Fortunately, the original screenplay still exists, and here it is.
This is a “fan edit” created by Stephen Dorian Kutos, which removes all of the terrible narration from the soundtrack, bringing the film much closer to Forsyth’s original vision, and it improves the film’s quality immeasurably.
This is one of the most infamous scripts in the history of Hollywood.
I think it is a very funny screenplay that would have been a good vehicle for Sam Kinison, who it was obviously adapted for (the numerous “Oh! Oh!” exclamations throughout being the most obvious indicator).
The script is infamous for supposedly being “cursed” and partly responsible for the deaths of several major comedic actors in the 1980s and 1990s. The “Atuk Curse” has become one of the better known “urban legends” in Hollywood. It’s first victim, supposedly, was John Belushi, who had read the script and was reportedly enthusiastic about taking on the role of Atuk in 1982. Shortly afterwards, he was found dead of a drug overdose.
Years later, the part was offered to comedian Sam Kinison, who accepted it in 1988. The version shown on this site is the final shooting script which was used on the first (and last) day of shooting on the film. Christopher Walken and Ben Affleck were also cast in it. Kinison filmed at least one scene for the film before he grew dissatisfied with the script, and he demanded that parts of it be re-written on the spot, halting production. He left the set in disgust and refused to return, and the production company filed a lawsuit against him which was a large part of what made him financially destitute when it was settled a couple of years later. Not long after that, while talks were underway for him to continue the project and finish the film, Kinison died in a car crash in the Nevada desert.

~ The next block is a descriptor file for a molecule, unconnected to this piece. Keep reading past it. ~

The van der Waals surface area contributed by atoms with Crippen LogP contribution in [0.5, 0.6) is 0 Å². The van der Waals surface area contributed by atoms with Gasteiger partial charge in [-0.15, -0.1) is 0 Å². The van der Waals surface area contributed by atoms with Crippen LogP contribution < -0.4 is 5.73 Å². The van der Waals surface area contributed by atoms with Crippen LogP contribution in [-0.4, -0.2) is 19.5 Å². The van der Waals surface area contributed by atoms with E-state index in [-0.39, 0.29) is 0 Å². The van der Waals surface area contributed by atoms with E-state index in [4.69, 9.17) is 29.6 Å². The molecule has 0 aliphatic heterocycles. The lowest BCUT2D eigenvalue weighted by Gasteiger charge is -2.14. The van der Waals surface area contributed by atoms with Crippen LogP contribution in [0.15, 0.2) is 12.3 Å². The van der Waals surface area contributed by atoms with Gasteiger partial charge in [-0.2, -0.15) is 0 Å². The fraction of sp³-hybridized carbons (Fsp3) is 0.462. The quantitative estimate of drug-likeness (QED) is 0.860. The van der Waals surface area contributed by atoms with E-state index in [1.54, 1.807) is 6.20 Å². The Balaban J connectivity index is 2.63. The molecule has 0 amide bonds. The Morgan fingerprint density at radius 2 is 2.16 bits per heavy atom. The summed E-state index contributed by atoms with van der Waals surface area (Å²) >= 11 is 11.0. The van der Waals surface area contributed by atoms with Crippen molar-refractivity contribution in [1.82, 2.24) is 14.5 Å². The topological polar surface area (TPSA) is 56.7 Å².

The curse supposedly struck again in 1994, when John Candy, who had been approached for the role of Atuk, was allegedly reading the script when he suddenly died of a heart attack on March 4th (the day before the 12th anniversary of Belushi’s death). It was around this point in the production’s history that the press began to speak of a “curse”. Some believe that the curse struck twice that year, since in November, Michael O’Donoghue died of a cerebral hemorrhage. O’Donoghue was a writer / comedian who was also a friend of Belushi and Kinison and, the story goes, had read the script (in some version of the tale they even worked on it together) before recommending it to both of them.
The final victim of the “Atuk curse”, to date, was said to be Chris Farley, who idolized John Belushi. Like his idol, he was up for the role of Atuk, and was allegedly about to accept it when, also like his idol, he died of a drug overdose in December of 1997. According to some versions, the curse would strike twice more, only six months later in May 1998, when Farley’s friend and former Saturday Night Live cast-mate, Phil Hartman, was murdered by his wife. Farley is said to have shown the “Atuk” script to Hartman, before his death, and was encouraging him to take a co-starring role (possibly that of McKuen).
Special thanks to my friend Julian DiLorenzo for tracking this classic bit of lost cinematic history down!